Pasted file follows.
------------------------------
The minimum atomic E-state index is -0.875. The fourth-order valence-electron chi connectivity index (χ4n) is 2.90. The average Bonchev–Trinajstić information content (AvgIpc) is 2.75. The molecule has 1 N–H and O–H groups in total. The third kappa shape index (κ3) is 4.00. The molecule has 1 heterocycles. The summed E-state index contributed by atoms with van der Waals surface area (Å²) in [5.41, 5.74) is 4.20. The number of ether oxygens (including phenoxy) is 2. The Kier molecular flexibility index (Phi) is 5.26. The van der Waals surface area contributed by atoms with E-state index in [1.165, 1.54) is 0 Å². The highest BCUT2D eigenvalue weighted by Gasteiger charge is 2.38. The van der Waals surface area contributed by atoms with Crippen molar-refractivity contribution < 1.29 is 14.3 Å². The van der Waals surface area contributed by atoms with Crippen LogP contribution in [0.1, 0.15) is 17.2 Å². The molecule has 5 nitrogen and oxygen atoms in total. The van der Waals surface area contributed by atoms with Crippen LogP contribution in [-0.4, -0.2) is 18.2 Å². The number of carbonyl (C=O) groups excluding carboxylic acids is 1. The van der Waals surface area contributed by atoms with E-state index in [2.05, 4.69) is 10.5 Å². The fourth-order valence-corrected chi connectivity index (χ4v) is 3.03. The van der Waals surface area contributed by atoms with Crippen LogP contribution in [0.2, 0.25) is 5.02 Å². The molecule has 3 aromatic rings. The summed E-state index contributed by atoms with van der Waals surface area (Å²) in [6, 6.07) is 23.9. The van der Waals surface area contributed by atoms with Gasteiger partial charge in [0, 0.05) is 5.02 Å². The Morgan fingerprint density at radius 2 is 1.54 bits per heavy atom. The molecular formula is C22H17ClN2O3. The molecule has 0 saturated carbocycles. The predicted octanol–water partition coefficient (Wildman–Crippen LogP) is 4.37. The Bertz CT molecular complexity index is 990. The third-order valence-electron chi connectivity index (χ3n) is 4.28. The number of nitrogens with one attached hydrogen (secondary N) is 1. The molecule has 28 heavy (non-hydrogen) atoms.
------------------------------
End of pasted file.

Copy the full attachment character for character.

The minimum atomic E-state index is -0.875. The fourth-order valence-electron chi connectivity index (χ4n) is 2.90. The average Bonchev–Trinajstić information content (AvgIpc) is 2.75. The molecule has 1 N–H and O–H groups in total. The third kappa shape index (κ3) is 4.00. The molecule has 1 heterocycles. The summed E-state index contributed by atoms with van der Waals surface area (Å²) in [5.41, 5.74) is 4.20. The number of ether oxygens (including phenoxy) is 2. The Kier molecular flexibility index (Phi) is 5.26. The van der Waals surface area contributed by atoms with E-state index in [1.165, 1.54) is 0 Å². The highest BCUT2D eigenvalue weighted by Gasteiger charge is 2.38. The van der Waals surface area contributed by atoms with Crippen molar-refractivity contribution < 1.29 is 14.3 Å². The van der Waals surface area contributed by atoms with Crippen LogP contribution in [0.1, 0.15) is 17.2 Å². The molecule has 5 nitrogen and oxygen atoms in total. The van der Waals surface area contributed by atoms with Crippen LogP contribution in [-0.4, -0.2) is 18.2 Å². The number of carbonyl (C=O) groups excluding carboxylic acids is 1. The van der Waals surface area contributed by atoms with E-state index in [2.05, 4.69) is 10.5 Å². The fourth-order valence-corrected chi connectivity index (χ4v) is 3.03. The van der Waals surface area contributed by atoms with Crippen LogP contribution in [0.2, 0.25) is 5.02 Å². The molecule has 3 aromatic rings. The summed E-state index contributed by atoms with van der Waals surface area (Å²) in [6, 6.07) is 23.9. The van der Waals surface area contributed by atoms with Gasteiger partial charge in [0, 0.05) is 5.02 Å². The Morgan fingerprint density at radius 2 is 1.54 bits per heavy atom. The molecular formula is C22H17ClN2O3. The molecule has 0 saturated carbocycles. The predicted octanol–water partition coefficient (Wildman–Crippen LogP) is 4.37. The Bertz CT molecular complexity index is 990. The third-order valence-electron chi connectivity index (χ3n) is 4.28. The number of nitrogens with one attached hydrogen (secondary N) is 1. The molecule has 28 heavy (non-hydrogen) atoms.